- Development & Aid
- Economy & Trade
- Human Rights
- Global Governance
- Civil Society
Tuesday, October 25, 2016
- President Barack Obama’s administration announced on Friday that the United States would no longer deport certain young immigrants.
While the move, made by executive order, was hailed by immigration advocates as a small but positive first step, many others pointed to the political motivations in play – an issue that President Obama implicitly acknowledged on Friday.
“As long as I’m president, I will not give up on this issue,” Obama said, “not only because it’s the right thing to do for our economy – and CEOs agree with me – not just because it’s the right thing to do for our security, but because it’s the right thing to do, period.
“And I believe that, eventually, enough Republicans in Congress will come around to that view as well.”
Reversing previous policy, undocumented immigrants who come to the United States as children and are deemed to pose no security risk will no longer be under threat of deportation. Instead, the administration ordered that the government begin to make available work permits for those who qualify.
A few other prerequisites also apply: The candidates must have come to the U.S. before they turned 16, must be in school or have graduated from high school (or have been honourably discharged from the U.S. military), and have a relatively clean criminal record.
The changes are to take effect immediately, largely skirting immigration legislation known as the DREAM Act. That bill would offer a route to citizenship for certain young immigrants, but has languished in Congress for years.
Following Friday’s announcement, the National Immigration Law Center here in Washington called the day “momentous … a hard-won victory”. The non-partisan Migration Policy Institute said that the policy reversal could have a direct impact on 1.4 million youths, while cautioning that implementation would be tricky with a programme of this size.
At Lafayette Park outside of the White House, a crowd of jubilant supporters cheered the news, holding up signs that read “Keep the DREAM alive” and “You have my vote now.”
“This is a matter of human rights,” Sebastian Roa, a student at the University of Maryland at the rally, told IPS. “I was undocumented for 13 years, and I always had to wonder what would happen to me.”
“It’s a Hispanic issue but it’s also an overarching issue for many races,” he continued.
Another at the rally, Deepak Bhargava, a community organiser, called the news a “big victory”, but cautioned that it was “not the final step”.
“The biggest challenge is to get people to vote in November,” he said. “Alienating Latinos now, is a recipe to becoming a minority party in the future.”
Indeed, despite the accolades, it is hard to see the timing of the issue outside of its political context.
The move comes as the 2012 presidential race heats up, with immigration receiving vastly increased attention from both of the frontrunners. Mitt Romney, the Republican candidate to oppose Obama, has in the past stated that he would veto the DREAM Act if he were to become president.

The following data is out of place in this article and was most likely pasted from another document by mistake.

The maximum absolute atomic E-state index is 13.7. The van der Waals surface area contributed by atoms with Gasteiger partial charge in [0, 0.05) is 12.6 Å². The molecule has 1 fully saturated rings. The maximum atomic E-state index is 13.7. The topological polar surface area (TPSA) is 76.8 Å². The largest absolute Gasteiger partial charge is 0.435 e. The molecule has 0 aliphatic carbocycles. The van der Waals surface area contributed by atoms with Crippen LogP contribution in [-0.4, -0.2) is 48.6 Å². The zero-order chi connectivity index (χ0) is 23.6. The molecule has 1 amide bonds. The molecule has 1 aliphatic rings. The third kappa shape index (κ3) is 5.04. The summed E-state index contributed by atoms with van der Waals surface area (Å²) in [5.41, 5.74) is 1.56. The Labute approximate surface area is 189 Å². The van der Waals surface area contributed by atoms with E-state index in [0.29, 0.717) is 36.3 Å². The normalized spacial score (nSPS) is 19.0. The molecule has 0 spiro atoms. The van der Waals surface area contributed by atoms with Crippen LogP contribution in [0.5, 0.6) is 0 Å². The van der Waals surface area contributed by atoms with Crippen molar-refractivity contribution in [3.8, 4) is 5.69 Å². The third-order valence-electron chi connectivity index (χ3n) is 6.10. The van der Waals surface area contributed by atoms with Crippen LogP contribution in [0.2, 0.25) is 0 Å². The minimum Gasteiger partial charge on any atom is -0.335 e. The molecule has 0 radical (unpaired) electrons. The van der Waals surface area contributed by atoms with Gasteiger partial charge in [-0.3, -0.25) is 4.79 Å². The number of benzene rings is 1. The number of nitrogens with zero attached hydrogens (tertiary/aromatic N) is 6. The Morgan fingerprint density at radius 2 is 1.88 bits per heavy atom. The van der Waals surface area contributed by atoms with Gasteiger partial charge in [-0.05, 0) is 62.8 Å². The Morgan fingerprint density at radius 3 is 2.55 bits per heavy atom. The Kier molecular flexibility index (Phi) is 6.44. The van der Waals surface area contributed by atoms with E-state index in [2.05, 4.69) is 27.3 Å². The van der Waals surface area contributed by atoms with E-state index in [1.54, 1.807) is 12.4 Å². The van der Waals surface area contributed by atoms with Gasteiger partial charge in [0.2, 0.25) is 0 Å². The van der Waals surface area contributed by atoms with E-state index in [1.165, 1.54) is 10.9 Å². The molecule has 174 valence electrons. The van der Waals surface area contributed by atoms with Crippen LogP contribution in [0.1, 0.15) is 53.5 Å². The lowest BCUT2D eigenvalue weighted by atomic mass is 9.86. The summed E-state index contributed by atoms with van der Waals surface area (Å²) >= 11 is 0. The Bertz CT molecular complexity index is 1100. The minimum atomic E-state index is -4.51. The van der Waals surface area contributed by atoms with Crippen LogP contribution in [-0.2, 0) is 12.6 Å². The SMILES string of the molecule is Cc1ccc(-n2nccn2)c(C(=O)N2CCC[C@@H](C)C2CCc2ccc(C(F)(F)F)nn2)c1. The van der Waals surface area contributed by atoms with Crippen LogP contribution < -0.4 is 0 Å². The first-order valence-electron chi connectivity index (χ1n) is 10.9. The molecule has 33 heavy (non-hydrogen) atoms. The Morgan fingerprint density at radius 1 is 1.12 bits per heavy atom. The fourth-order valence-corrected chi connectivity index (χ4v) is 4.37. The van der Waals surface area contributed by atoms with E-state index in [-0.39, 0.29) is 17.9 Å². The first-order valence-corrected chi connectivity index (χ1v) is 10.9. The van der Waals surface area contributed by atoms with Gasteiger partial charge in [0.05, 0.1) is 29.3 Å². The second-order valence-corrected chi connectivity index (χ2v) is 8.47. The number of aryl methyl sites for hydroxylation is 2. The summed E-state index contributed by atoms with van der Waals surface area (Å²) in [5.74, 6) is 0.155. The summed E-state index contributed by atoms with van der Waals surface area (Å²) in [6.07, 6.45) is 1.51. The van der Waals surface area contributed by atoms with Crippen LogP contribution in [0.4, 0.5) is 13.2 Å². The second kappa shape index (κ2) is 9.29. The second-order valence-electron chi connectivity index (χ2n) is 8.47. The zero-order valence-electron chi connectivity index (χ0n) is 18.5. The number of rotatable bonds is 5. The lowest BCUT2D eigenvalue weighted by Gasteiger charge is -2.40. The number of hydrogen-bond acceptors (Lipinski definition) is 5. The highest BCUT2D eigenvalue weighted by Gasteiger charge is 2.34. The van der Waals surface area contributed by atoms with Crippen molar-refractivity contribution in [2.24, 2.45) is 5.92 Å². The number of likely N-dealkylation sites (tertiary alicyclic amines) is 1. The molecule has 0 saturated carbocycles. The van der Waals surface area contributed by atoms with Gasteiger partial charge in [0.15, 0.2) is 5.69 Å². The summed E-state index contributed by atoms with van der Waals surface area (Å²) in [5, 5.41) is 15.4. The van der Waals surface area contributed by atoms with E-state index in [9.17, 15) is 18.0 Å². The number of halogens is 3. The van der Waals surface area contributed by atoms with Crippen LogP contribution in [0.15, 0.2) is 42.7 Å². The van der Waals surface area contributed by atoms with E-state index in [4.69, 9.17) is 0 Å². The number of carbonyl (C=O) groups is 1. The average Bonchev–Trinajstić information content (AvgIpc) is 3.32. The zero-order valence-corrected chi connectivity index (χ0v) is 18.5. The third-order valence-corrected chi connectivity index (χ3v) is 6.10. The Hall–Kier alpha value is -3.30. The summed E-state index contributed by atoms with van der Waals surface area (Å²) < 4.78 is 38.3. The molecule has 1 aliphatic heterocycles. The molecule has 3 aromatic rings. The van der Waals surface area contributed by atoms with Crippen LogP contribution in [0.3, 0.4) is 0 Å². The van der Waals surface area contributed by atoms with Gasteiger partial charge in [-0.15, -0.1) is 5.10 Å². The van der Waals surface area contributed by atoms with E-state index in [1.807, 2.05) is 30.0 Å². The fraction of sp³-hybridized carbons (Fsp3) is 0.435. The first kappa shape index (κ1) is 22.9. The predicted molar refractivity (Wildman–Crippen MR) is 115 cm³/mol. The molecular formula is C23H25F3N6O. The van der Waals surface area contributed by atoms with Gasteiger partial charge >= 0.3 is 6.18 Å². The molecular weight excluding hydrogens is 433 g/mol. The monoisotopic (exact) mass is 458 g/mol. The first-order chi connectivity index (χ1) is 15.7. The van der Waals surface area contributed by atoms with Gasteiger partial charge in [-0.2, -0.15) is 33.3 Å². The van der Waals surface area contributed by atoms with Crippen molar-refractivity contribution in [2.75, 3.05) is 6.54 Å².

Romney is also fighting the president for the Latino vote. According to the Washington Post, Romney told supporters in April, “We have to get Hispanic voters to vote for our party” or they would lose the election.
President Obama, while keen to take credit for Friday’s announcement, has suffered severe criticism over the past three and a half years of his presidency for failing to push through a significant immigration overhaul, despite repeated promises.
When Obama took on health-care reform as a signature issue shortly after becoming president, many suggested that immigration would be next on the agenda.
As the health-care issue led to massive resentment from Republicans, however, the resulting ratcheted-up polarisation in Washington took away much of President Obama’s motivation – and political capital – to tackle another contentious issue so quickly.
Since then, the administration has been unable to deliver for those calling for immigration reform.
Meanwhile, the strength of the Latino vote has been growing. This is based in part on demographics, with an estimated 50,000 Latinos every month turning 18, the legal age to vote in the United States.
Some experts have suggested that whoever wins the presidency in November will need around 40 percent of the country’s 14 million Latinos to do so. A recent analysis put out by the Brooking Institution suggested that the broader minority vote would be even more important for an Obama victory this year than last time around.
In addition, however, reports suggest a higher political consciousness among Latino, particularly youths – spurred in particular by the country’s nasty immigration debate in recent years.
This week, Jeb Bush, the popular former governor of Florida and brother of former president George W. Bush, made political waves when he suggested that the Republican Party needed to change its tone on immigration.
On Friday, another Florida Republican, Senator Marco Rubio, thought to be a frontrunner to become Mitt Romney’s vice-presidential candidate, criticised Obama’s move for its unilateral legislation.
“Today’s announcement will be welcome news for many of these kids desperate for an answer, but it is a short-term answer to a long-term problem,” Rubio said. “And by once again ignoring the Constitution and going around Congress, this short-term policy will make it harder to find a balanced and responsible long-term one.”
Another Republican member of Congress, Steve King, went even further, saying that he plans to sue the Obama administration over the new policy.
King charged President Obama with “planning to usurp the constitutional authority of the United States Congress and grant amnesty by edict to one million illegal aliens”.